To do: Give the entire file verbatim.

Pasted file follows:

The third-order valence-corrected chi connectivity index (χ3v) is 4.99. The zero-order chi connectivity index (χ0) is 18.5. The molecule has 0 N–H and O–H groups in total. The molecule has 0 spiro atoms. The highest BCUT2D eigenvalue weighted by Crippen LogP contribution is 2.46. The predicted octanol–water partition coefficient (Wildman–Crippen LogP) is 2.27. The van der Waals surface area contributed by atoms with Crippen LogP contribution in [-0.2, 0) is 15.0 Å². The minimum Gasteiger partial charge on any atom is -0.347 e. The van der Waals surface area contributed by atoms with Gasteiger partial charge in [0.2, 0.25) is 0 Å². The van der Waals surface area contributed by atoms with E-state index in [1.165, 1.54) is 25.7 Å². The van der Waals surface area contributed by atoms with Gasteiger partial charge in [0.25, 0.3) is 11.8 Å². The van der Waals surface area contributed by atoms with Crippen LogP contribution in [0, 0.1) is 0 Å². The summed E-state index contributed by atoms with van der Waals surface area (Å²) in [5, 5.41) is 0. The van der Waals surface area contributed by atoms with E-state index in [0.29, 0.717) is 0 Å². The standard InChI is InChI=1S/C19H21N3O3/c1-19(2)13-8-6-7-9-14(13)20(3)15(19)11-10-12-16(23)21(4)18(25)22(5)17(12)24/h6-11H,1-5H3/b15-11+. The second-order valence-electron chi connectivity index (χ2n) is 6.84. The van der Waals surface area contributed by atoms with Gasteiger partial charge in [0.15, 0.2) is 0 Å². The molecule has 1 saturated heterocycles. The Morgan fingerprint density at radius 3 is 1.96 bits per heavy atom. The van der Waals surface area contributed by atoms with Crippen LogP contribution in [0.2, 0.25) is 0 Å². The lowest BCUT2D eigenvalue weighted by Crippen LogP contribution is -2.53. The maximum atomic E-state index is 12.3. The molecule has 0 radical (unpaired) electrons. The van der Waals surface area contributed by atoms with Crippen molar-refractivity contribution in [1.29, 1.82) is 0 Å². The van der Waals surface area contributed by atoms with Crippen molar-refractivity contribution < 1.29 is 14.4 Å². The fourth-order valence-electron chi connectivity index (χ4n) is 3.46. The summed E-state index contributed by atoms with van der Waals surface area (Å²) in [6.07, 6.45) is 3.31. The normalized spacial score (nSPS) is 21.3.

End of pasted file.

The third-order valence-corrected chi connectivity index (χ3v) is 4.99. The zero-order chi connectivity index (χ0) is 18.5. The molecule has 0 N–H and O–H groups in total. The molecule has 0 spiro atoms. The highest BCUT2D eigenvalue weighted by Crippen LogP contribution is 2.46. The predicted octanol–water partition coefficient (Wildman–Crippen LogP) is 2.27. The van der Waals surface area contributed by atoms with Crippen LogP contribution in [-0.2, 0) is 15.0 Å². The minimum Gasteiger partial charge on any atom is -0.347 e. The van der Waals surface area contributed by atoms with Gasteiger partial charge in [0.2, 0.25) is 0 Å². The van der Waals surface area contributed by atoms with E-state index in [1.165, 1.54) is 25.7 Å². The van der Waals surface area contributed by atoms with Gasteiger partial charge in [0.25, 0.3) is 11.8 Å². The van der Waals surface area contributed by atoms with Crippen LogP contribution in [0, 0.1) is 0 Å². The summed E-state index contributed by atoms with van der Waals surface area (Å²) in [5, 5.41) is 0. The van der Waals surface area contributed by atoms with E-state index in [0.29, 0.717) is 0 Å². The standard InChI is InChI=1S/C19H21N3O3/c1-19(2)13-8-6-7-9-14(13)20(3)15(19)11-10-12-16(23)21(4)18(25)22(5)17(12)24/h6-11H,1-5H3/b15-11+. The second-order valence-electron chi connectivity index (χ2n) is 6.84. The van der Waals surface area contributed by atoms with Gasteiger partial charge in [0.15, 0.2) is 0 Å². The molecule has 1 saturated heterocycles. The Morgan fingerprint density at radius 3 is 1.96 bits per heavy atom. The van der Waals surface area contributed by atoms with Crippen LogP contribution in [0.2, 0.25) is 0 Å². The lowest BCUT2D eigenvalue weighted by Crippen LogP contribution is -2.53. The maximum atomic E-state index is 12.3. The molecule has 0 radical (unpaired) electrons. The van der Waals surface area contributed by atoms with Crippen molar-refractivity contribution in [1.29, 1.82) is 0 Å². The van der Waals surface area contributed by atoms with Crippen molar-refractivity contribution < 1.29 is 14.4 Å². The fourth-order valence-electron chi connectivity index (χ4n) is 3.46. The summed E-state index contributed by atoms with van der Waals surface area (Å²) in [6.07, 6.45) is 3.31. The normalized spacial score (nSPS) is 21.3.